What is the next step you would expect the government to take? A greater push towards cashless transactions? Target benami transactions? Greater transparency in election funding?
The rush has taken by surprise those in the government who are dealing directly with demonetisation. They are, therefore, putting up a brave face and giving the impression that they will take many more measures to deal with black money. If they do so, it will be welcome, but it is doubtful that they will do it as the foundation of most elected political parties comprises black money.
If they are really serious about this, they should launch forensic investigations into benami assets of individuals, both domestic and overseas, donations to political parties, their election spending, all individual cases of conspicuous consumption and lavish spending, all larger cases of bank NPAs and so on. However, none of the political parties is willing to subject itself to the requirement of transparency under the RTI Act. Both the Congress and the BJP have wantonly violated the Foreign Contributions Regulation Act (FCRA), but are unwilling to face prosecution under that Act, despite a court directive to that effect. The NDA government has gone one step backwards and retrospectively amended the FCRA to permit political parties to accept donations from foreign companies, knowing well that such a step will compromise the national interest. None of these political parties has acted firmly against any of the big bank loan defaulters and, in fact, have deliberately permitted them to go scot-free. Therefore, one gets the impression that none of the larger political parties has any inclination to fight the twin scourges of black money and corruption.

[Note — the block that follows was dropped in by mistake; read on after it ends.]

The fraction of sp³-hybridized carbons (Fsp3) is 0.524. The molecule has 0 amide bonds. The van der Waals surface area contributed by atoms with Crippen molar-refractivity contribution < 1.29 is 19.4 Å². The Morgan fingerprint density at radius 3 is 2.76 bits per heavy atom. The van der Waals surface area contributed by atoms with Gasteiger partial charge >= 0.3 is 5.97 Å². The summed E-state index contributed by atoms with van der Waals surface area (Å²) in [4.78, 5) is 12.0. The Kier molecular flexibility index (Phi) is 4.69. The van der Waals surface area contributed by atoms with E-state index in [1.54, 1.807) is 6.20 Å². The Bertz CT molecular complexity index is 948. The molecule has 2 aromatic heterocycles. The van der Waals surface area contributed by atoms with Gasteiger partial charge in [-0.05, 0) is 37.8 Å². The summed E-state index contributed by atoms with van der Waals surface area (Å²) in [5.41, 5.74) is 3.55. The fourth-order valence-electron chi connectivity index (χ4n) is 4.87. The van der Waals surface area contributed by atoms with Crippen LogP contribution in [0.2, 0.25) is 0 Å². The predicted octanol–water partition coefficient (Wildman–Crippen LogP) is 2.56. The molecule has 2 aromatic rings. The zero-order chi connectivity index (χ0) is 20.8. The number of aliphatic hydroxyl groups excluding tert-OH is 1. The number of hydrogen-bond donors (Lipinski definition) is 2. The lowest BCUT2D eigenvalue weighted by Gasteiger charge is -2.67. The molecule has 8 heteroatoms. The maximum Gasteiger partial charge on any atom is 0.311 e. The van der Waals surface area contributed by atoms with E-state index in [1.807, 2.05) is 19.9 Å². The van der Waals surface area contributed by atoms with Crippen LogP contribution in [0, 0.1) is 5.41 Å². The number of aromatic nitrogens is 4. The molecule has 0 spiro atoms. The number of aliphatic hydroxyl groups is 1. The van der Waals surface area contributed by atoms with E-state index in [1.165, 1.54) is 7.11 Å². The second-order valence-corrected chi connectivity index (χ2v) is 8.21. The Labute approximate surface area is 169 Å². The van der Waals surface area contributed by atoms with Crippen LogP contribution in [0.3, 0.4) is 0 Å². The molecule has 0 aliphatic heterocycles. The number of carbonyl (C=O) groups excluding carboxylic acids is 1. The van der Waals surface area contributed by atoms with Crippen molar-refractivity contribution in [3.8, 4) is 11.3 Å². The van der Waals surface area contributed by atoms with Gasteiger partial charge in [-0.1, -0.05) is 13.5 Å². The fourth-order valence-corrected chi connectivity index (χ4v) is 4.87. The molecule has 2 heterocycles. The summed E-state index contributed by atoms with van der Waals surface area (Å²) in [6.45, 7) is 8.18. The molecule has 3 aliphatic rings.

Is cashless economy feasible in India, given the small transactions most people have in their everyday lives and the cost charged per transaction besides the technical challenges?
“Cashless economy” will not be possible in the immediate future, as public confidence in plastic money or the banking system is still low. Everybody knows how the banks have diverted lakhs of crores of rupees of public money to a few influential business houses and that the prospects of recovering that money are doubtful. Similarly, more than 3 million debit cards in India have recently been hacked and it is ironic that the government should talk of a cashless economy against that background.
What sort of impact do you see on the economy and which sector or segment is likely to be squeezed the most in the current transition to higher denomination currency of Rs 2,000?
The small people at the receiving end of almost all sectors of the economy find themselves squeezed in the present demonetisation drive. None of the big fish, including the vocal politicians, is seen standing in the serpentine queues at the banks and the ATMs. I do not find any sense in the government making a hue and cry about introducing Rs 2,000 currency notes in undue haste. Instead, the government should have focussed on lower denomination notes.